Voices: Why has it taken 40 years for the Lionesses’ talent to be noticed?

·4-min read
We have to make sure the funding, support and facilities can meet the appetite for women’s football  (Getty Images)
We have to make sure the funding, support and facilities can meet the appetite for women’s football (Getty Images)

The Lionesses’s Euro run is incredible to watch. Is England finally embracing women in football?

Here we are again. An England side in their prime, confidently seeing off some of the best teams in Europe, clearing a path to a nail-biting Euro final. This time, it is the Lionesses steering the nation to glory after an incredible performance against Sweden at Bramall Lane.

We all remember how Euro fever gripped England last year. There were some, myself included, who questioned whether the Lionesses would capture the nation’s attention in the same way for the women’s Euros. I’m delighted to be proved wrong.

Excitement is reaching fever pitch. The atmosphere has been incredible, from the music and anticipation within the grounds, to the camaraderie and respect teams have shown to fellow players and officials. We’re seeing people hosting matchday parties, city fan zones set up, spectators flocking to the pub and sold-out stadiums.

Coverage of the squad has been at a level we have never witnessed before, from in-depth match analysis to deep dives into the players’ lives, something we’ve come to expect, rightly or wrongly, with the men’s game. And where fans flock, so too do advertisers, and the majority of campaigns and sponsorships this year have taken a refreshing approach. Volkswagen’s #NotWomensFootball is a particular standout.

Finally, it feels as though the women’s game – certainly at a national level – is being given the attention it deserves. Could it be that people have started paying this attention as the power and skill of this squad emerged? Perhaps, but let’s not forget this isn’t the first time the Lionesses have reached the Euros final, having nearly won in 1984 and 2009.

Forty years on from that first final, and it feels as though the talent of the Lionesses is only now being properly recognised. This has real ramifications beyond simple column inches and advertising spend. A historic lack of attention and respect towards the national side has probably gone hand-in-hand with the support given to the grassroots of girl’s football.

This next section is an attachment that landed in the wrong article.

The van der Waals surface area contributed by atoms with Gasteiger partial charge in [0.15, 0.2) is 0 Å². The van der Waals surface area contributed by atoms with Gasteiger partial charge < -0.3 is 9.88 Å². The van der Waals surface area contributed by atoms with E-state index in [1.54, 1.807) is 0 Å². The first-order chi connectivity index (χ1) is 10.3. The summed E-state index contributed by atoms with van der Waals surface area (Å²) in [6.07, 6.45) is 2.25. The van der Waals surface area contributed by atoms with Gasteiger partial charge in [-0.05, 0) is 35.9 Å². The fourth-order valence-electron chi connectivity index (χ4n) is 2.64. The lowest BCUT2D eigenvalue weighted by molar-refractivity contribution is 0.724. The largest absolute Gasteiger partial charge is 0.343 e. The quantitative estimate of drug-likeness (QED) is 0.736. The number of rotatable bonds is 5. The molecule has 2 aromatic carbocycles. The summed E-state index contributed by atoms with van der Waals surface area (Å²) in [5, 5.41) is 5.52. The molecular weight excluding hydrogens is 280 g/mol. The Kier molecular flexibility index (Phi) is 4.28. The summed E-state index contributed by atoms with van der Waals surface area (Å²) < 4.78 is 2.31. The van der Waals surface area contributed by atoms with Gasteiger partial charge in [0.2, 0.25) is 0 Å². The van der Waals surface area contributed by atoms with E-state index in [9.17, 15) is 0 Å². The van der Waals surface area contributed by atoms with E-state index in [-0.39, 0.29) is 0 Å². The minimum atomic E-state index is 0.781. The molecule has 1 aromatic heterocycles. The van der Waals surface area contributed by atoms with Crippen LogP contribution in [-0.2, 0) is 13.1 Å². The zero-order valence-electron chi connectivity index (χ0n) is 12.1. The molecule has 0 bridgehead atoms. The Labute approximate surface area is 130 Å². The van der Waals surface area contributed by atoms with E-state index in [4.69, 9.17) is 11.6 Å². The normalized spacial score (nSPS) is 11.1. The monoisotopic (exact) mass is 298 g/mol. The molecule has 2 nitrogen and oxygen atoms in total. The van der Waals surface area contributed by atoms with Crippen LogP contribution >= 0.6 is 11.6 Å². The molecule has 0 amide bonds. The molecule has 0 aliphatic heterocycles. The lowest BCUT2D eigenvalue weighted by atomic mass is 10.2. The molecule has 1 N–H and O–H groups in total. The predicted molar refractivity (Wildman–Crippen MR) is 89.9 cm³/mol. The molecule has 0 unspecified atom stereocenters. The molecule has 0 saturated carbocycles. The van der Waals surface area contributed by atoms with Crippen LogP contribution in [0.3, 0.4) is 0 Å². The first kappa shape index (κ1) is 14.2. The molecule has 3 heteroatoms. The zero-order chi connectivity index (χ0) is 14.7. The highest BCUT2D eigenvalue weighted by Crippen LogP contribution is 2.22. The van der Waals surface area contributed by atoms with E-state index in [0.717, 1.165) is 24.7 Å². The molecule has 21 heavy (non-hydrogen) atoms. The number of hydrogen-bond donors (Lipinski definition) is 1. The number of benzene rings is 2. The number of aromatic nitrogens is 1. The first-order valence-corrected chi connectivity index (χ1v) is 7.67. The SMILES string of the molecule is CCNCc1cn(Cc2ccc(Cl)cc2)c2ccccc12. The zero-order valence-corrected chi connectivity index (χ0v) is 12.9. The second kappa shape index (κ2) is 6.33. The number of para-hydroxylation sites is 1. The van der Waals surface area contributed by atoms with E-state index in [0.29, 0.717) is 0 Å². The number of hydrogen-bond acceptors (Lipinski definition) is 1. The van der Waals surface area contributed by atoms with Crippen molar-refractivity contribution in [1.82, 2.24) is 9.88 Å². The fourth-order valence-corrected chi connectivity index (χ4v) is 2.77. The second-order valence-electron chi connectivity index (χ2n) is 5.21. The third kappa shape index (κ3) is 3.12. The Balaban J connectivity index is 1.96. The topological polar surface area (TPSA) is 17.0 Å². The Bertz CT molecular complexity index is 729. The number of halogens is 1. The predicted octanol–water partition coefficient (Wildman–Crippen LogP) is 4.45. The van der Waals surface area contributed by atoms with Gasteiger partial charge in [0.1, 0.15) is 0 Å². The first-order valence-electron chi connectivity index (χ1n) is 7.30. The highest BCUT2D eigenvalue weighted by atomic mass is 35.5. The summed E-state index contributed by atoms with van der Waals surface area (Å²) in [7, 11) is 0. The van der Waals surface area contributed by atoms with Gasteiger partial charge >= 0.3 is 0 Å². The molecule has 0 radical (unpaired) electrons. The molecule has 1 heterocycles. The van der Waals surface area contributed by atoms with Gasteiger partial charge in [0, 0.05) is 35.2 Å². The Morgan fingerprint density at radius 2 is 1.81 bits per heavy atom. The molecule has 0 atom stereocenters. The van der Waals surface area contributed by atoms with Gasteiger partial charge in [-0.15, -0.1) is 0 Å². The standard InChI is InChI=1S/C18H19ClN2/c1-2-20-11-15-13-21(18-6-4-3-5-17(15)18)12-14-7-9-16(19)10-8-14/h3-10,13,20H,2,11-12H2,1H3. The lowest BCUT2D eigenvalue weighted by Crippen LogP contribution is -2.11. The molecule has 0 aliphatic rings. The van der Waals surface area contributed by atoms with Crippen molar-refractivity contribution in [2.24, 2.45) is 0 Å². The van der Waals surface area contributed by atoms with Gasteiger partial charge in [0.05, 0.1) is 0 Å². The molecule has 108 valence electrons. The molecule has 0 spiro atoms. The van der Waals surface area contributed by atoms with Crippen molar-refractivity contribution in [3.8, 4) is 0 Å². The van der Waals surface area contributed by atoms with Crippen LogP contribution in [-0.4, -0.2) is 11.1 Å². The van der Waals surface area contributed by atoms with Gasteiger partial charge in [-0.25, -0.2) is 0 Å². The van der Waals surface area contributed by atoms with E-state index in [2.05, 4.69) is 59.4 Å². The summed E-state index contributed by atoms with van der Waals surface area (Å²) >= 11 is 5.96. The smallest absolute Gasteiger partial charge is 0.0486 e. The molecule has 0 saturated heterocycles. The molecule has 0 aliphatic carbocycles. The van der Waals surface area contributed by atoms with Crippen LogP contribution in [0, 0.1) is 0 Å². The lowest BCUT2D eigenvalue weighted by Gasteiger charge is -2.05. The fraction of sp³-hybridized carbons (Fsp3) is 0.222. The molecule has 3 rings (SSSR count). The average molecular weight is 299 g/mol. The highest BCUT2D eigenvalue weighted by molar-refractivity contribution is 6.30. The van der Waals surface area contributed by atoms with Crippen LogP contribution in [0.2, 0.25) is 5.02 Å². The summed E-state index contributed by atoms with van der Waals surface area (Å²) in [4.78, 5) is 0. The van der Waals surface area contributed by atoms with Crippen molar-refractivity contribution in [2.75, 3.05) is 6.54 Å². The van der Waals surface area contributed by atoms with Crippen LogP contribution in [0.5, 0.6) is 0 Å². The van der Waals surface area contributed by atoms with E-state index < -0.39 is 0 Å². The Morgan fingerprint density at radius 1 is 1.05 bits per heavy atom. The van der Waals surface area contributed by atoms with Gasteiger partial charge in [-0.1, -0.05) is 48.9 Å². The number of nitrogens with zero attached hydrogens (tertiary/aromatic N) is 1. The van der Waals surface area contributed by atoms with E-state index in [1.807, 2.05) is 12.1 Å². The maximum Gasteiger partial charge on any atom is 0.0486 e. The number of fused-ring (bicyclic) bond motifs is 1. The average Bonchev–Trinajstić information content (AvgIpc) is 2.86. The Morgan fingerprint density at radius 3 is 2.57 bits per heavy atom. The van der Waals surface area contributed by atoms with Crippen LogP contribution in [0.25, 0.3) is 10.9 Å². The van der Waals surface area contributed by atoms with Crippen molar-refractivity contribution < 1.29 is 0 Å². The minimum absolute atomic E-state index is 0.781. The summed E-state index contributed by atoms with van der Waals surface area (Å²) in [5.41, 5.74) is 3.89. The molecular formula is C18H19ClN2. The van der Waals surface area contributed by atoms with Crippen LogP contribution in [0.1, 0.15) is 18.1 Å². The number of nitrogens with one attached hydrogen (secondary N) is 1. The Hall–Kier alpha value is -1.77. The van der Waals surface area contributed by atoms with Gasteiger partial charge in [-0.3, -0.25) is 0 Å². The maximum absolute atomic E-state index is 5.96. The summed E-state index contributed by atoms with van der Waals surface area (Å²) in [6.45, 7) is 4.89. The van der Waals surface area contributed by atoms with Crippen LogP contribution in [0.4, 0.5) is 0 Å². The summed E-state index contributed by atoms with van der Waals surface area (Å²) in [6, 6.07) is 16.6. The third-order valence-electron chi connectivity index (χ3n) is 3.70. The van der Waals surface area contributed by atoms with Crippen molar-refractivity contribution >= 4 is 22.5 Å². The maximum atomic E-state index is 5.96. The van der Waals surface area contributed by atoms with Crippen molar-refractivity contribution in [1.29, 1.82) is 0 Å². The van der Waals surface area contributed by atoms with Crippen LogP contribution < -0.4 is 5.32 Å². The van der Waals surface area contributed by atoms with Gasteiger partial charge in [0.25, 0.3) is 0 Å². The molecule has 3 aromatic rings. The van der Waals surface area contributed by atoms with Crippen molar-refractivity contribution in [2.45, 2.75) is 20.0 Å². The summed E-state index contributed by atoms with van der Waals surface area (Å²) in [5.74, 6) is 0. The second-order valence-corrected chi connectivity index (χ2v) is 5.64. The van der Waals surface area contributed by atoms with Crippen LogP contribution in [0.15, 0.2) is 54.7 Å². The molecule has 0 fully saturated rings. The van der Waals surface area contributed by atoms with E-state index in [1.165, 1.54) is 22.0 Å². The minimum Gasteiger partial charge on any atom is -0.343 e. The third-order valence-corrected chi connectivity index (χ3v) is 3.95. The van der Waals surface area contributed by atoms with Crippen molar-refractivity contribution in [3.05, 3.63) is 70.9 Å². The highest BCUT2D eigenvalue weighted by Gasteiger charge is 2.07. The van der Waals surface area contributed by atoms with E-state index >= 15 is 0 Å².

I was a football-mad teenager of the 1970s, the decade the original Lionesses were founded. The difference in the respect given to our female national side then – as compared with today – is night and day. In fact, the 1972 women’s squad are rightfully campaigning for an apology from the Football Association for failing to award caps and “forgetting” them for 50 years.

So though I loved football as a young girl, I did not truly have female role models in the sport because, at the time, they simply were not given a platform in the same way that famous male players were. The opportunities to play in an all-girls side were also non-existent, and I’d argue it was closely linked to the fact that professional female squads were not given the attention – and, in turn, the resources – they deserved, not to mention the fact that women’s football was effectively banned in the first half of the last century.

My teenage daughter – equally football-mad – has luckily grown up in an era when the sport is far more welcoming to women. She sees women play the sport at a national level in sold-out stadiums. She’s part of an all-girls side that gets coaching and support to nurture their talent and love of the game. She has even had the chance to work with Girls United, an organisation that exists to give girls around the world equal access to the sport, whose efforts were recently featured in Vogue.

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Although there are greater opportunities to play the game for young girls today, there is still a shortage of grassroots facilities and pitches to play on. The space is either not there or not maintained as well as it should be. Part of the London Football Association’s four-year strategy to create a “sustainable” future for women’s and girl’s football is to upgrade facilities for players and fans to help properly develop on-pitch talent. It is an issue reflected at the top-flight level of women’s football too.

Sports reporter Beth Fisher has pointed out that there are players in the Women’s Super League – the highest league of women’s football in England – paid as little as £20,000 a year. The medical care they receive is also nowhere near the level of Premier League players, and the facilities are dwarfed by their male counterparts’ grounds.

Take Chelsea Women, who play at Kingsmeadow, a ground with a 4,000 capacity. Compare this with Stamford Bridge, home of th Chelsea men’s team, with its capacity of more than 40,000.

It is clear that our Lionesses are being given the respect and attention they rightfully deserve. What we need to see now is this extended to women in football across the board, no matter the level. If the appetite for women’s football is spurred on by the spotlight on our Euros campaign, inspiring more fans and potential players to get into the sport, we have to make sure the funding, support and facilities can meet this, at every level.

Sophie Hind is a lifelong football fan, advocate for women in sport and managing director of Voiceworks Sport

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